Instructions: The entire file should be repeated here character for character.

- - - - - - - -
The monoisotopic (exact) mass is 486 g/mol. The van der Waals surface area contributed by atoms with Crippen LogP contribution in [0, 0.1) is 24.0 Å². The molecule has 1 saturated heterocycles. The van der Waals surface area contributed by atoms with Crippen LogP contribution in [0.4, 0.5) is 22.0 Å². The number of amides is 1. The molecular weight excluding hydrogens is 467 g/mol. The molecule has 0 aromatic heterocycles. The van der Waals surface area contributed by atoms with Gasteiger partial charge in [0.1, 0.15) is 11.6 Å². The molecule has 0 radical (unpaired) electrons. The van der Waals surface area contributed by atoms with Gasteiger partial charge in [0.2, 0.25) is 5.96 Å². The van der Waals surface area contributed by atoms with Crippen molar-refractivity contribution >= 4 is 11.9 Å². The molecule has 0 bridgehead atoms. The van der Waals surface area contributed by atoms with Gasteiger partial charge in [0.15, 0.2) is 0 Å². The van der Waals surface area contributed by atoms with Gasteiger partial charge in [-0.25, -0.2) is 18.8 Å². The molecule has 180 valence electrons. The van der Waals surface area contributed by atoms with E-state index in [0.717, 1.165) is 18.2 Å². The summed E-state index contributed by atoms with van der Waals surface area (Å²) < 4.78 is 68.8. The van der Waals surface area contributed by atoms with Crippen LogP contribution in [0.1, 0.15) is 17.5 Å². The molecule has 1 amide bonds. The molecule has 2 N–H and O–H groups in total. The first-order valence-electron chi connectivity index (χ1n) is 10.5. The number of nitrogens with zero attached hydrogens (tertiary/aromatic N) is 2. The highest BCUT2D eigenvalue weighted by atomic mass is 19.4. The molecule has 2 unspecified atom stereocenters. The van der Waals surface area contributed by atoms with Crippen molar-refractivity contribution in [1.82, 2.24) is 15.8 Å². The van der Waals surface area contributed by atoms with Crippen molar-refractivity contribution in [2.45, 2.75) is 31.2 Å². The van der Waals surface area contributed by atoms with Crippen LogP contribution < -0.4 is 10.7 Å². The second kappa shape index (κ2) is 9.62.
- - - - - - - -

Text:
The monoisotopic (exact) mass is 486 g/mol. The van der Waals surface area contributed by atoms with Crippen LogP contribution in [0, 0.1) is 24.0 Å². The molecule has 1 saturated heterocycles. The van der Waals surface area contributed by atoms with Crippen LogP contribution in [0.4, 0.5) is 22.0 Å². The number of amides is 1. The molecular weight excluding hydrogens is 467 g/mol. The molecule has 0 aromatic heterocycles. The van der Waals surface area contributed by atoms with Gasteiger partial charge in [0.1, 0.15) is 11.6 Å². The molecule has 0 radical (unpaired) electrons. The van der Waals surface area contributed by atoms with Gasteiger partial charge in [0.2, 0.25) is 5.96 Å². The van der Waals surface area contributed by atoms with Crippen molar-refractivity contribution >= 4 is 11.9 Å². The molecule has 0 bridgehead atoms. The van der Waals surface area contributed by atoms with Gasteiger partial charge in [0.15, 0.2) is 0 Å². The van der Waals surface area contributed by atoms with Gasteiger partial charge in [-0.25, -0.2) is 18.8 Å². The molecule has 180 valence electrons. The van der Waals surface area contributed by atoms with E-state index in [0.717, 1.165) is 18.2 Å². The summed E-state index contributed by atoms with van der Waals surface area (Å²) < 4.78 is 68.8. The van der Waals surface area contributed by atoms with Crippen LogP contribution in [0.1, 0.15) is 17.5 Å². The molecule has 1 amide bonds. The molecule has 2 N–H and O–H groups in total. The first-order valence-electron chi connectivity index (χ1n) is 10.5. The number of nitrogens with zero attached hydrogens (tertiary/aromatic N) is 2. The highest BCUT2D eigenvalue weighted by atomic mass is 19.4. The molecule has 2 unspecified atom stereocenters. The van der Waals surface area contributed by atoms with Crippen molar-refractivity contribution in [1.82, 2.24) is 15.8 Å². The van der Waals surface area contributed by atoms with Crippen molar-refractivity contribution in [2.45, 2.75) is 31.2 Å². The van der Waals surface area contributed by atoms with Crippen LogP contribution < -0.4 is 10.7 Å². The second kappa shape index (κ2) is 9.62.